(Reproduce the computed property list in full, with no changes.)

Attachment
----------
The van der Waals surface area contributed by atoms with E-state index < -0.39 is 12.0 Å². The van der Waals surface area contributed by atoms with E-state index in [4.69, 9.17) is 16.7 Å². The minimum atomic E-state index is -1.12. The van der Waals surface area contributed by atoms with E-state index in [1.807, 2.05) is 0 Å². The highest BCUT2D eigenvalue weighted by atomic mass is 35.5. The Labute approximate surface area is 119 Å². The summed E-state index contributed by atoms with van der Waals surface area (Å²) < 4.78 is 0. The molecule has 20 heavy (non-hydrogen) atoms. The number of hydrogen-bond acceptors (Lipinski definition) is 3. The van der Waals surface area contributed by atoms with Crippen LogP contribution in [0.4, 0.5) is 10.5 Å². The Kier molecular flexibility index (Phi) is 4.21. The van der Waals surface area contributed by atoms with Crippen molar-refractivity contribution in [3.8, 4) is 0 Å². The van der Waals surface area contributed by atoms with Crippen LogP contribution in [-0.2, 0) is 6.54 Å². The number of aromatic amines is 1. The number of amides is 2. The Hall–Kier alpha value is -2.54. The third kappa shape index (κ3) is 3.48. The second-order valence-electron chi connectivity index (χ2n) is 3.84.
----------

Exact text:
The van der Waals surface area contributed by atoms with E-state index < -0.39 is 12.0 Å². The van der Waals surface area contributed by atoms with E-state index in [4.69, 9.17) is 16.7 Å². The minimum atomic E-state index is -1.12. The van der Waals surface area contributed by atoms with E-state index in [1.807, 2.05) is 0 Å². The highest BCUT2D eigenvalue weighted by atomic mass is 35.5. The Labute approximate surface area is 119 Å². The summed E-state index contributed by atoms with van der Waals surface area (Å²) < 4.78 is 0. The molecule has 20 heavy (non-hydrogen) atoms. The number of hydrogen-bond acceptors (Lipinski definition) is 3. The van der Waals surface area contributed by atoms with Crippen LogP contribution in [0.4, 0.5) is 10.5 Å². The Kier molecular flexibility index (Phi) is 4.21. The van der Waals surface area contributed by atoms with Crippen molar-refractivity contribution in [3.8, 4) is 0 Å². The van der Waals surface area contributed by atoms with Crippen LogP contribution in [-0.2, 0) is 6.54 Å². The number of aromatic amines is 1. The number of amides is 2. The Hall–Kier alpha value is -2.54. The third kappa shape index (κ3) is 3.48. The second-order valence-electron chi connectivity index (χ2n) is 3.84.